In most cases, this can be done with aggression training.  Some will choose to implement the help of a professional trainer – If so be sure to choose someone with a proven record of success with this particular breed (not just other dogs that are known for having similar traits).

If you opt to train at home, it is a matter of teaching commands and training the dog that it is you who will decide who is a threat or not.

While there are always exceptions, generally speaking there are warning signs that are given before the dog bites.  One must only understand what they are. The key is to step in and take control at the first sign.

When someone comes over, the owner should command the dog to sit/stay.  Then, the tone of your voice means a lot. Your Akita may seem calm, but he or she is quite aware of the presence of another person and will be listening carefully to the conversation.  All parties should speak in a happy, easy going, calm manner. This sets the tone that no one is seen as a danger.

Once inside, do not isolate your Akita.  This should never be the rules of what happens when guests come over.  It set a terrible guideline and will lead to no good.  Only proper socialization will train this dog to find and maintain control.

While you are chatting with your friend(s) take note if your Akita:
  • Sits between you and them
  • Stands between you and them
  • Looks quickly back and forth between you and them
  • Forcefully breaths out of his nose (almost a grunting noise)
  • Growling (obviously)
If any of the above happens, immediately command him to sit/stay in a spot close by but not in the middle of you and your company.  If he gets out of the sit, instantly command him back into it.  This should be done in a firm voice, but certainly not in a fearful one, as if you are worried that without it, he would immediately attack.  One must be confident, assured and assertive.   The human must show that they are in control, that they are the true leader of the pack.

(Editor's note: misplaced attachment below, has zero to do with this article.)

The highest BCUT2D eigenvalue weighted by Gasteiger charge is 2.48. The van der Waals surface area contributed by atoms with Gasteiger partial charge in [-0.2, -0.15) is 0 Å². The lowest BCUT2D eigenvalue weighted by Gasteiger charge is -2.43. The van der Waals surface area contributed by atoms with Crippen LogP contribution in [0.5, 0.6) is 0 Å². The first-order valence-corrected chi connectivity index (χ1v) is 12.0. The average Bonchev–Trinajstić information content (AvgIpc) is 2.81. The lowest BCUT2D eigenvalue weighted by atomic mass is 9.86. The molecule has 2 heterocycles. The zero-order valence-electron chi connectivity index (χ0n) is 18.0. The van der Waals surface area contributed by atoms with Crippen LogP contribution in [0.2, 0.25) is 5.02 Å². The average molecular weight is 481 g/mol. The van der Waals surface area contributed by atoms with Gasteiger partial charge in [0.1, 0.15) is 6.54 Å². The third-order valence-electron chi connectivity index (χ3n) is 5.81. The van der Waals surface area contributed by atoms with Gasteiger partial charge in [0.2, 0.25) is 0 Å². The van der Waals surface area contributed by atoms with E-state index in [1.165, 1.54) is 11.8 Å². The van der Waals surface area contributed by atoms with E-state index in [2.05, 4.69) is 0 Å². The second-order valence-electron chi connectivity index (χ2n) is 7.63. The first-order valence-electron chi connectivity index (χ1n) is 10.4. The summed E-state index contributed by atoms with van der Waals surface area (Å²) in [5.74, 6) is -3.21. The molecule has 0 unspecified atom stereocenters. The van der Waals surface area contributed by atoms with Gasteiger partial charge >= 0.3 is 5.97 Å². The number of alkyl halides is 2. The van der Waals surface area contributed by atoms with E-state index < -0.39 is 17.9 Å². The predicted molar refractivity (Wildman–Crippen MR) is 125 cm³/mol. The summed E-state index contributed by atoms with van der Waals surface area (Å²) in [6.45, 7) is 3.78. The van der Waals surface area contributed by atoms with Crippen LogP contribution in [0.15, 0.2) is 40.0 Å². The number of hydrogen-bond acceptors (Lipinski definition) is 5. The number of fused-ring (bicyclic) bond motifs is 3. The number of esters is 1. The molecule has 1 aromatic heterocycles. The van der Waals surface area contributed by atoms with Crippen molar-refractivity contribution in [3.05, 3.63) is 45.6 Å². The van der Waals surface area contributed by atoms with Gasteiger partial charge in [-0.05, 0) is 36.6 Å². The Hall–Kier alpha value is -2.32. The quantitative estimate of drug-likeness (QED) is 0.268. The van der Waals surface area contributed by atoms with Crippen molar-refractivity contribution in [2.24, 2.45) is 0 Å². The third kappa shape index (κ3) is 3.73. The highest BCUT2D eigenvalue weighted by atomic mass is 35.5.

Once the dog is sitting, continue to go about your business. Speak in normal tones.  After a few minutes, if your Akita is calm without showing any of the above warning signs, you can then give him or her a small treat and then go back to your visit.

It is important to NOT say anything to sooth him.  This includes “It’s alright”, “It’s okay”, “Take it easy, everything’s alright”…Without the ability to understand all of your actual words, the dog is understanding the tone…and this is interpreted as praise.  Additionally, never give a treat until he is calm.

Once your dog has “met” someone 5-6 times and all has been fine each time, you can now have that same person offer a treat if the behavior is as you expect.  Once you reach this point, if it is someone that you see on a regular basis, there should be no problems.  Your Akita will always be quietly listening and observing, but should not step in unless hectic behavior were to ensue.

Showing That You Are The Leader

This breed has the personality of a leader, by default. An owner must take steps to show that it is the humans in the home who are in charge.  To do otherwise is asking for major problems.

The best methods are the easiest. This should be followed at all times:

  • Every person in the home should take turns with feeding.  Made to sit first, only then should the bowl be placed down.  Whoever gives the food is king, therefore it should not just be 1 person in a multi-person household.
  • All humans should enter and exit the home first, with the Akita following. To canines, this is a clear signs of the pecking order.
  • Commands such as Sit, Stay, Come and Down should be taught during proper training and reinforced regularly.

The Akita is a dominant dog and it is important that an owner clearly establishes the fact that it is the human who is in charge.  If this is not done, this breed can take over.  Can you imagine a dog this big, walking around as if he is the leader of the home?

Training is best done during the puppy years.  For this breed, it is recommended to begin training at 8 weeks, although beginning at any age is preferable to no training or inadequate training.  More than any other purebred, specific methods must be followed to: Teach proper behavior (housebreaking, commands, socialization, and inhibit destructive behavior) while at the same time establishing your leadership.

The following resources are highly suggested for you to achieve this.

Highly Recommended Resources for Akita Puppy Training Needs (All on Amazon - both hardcopy and Kindle) and written by Faye Dunningham:

                           Training                                    Socialization                            Chewing and Nipping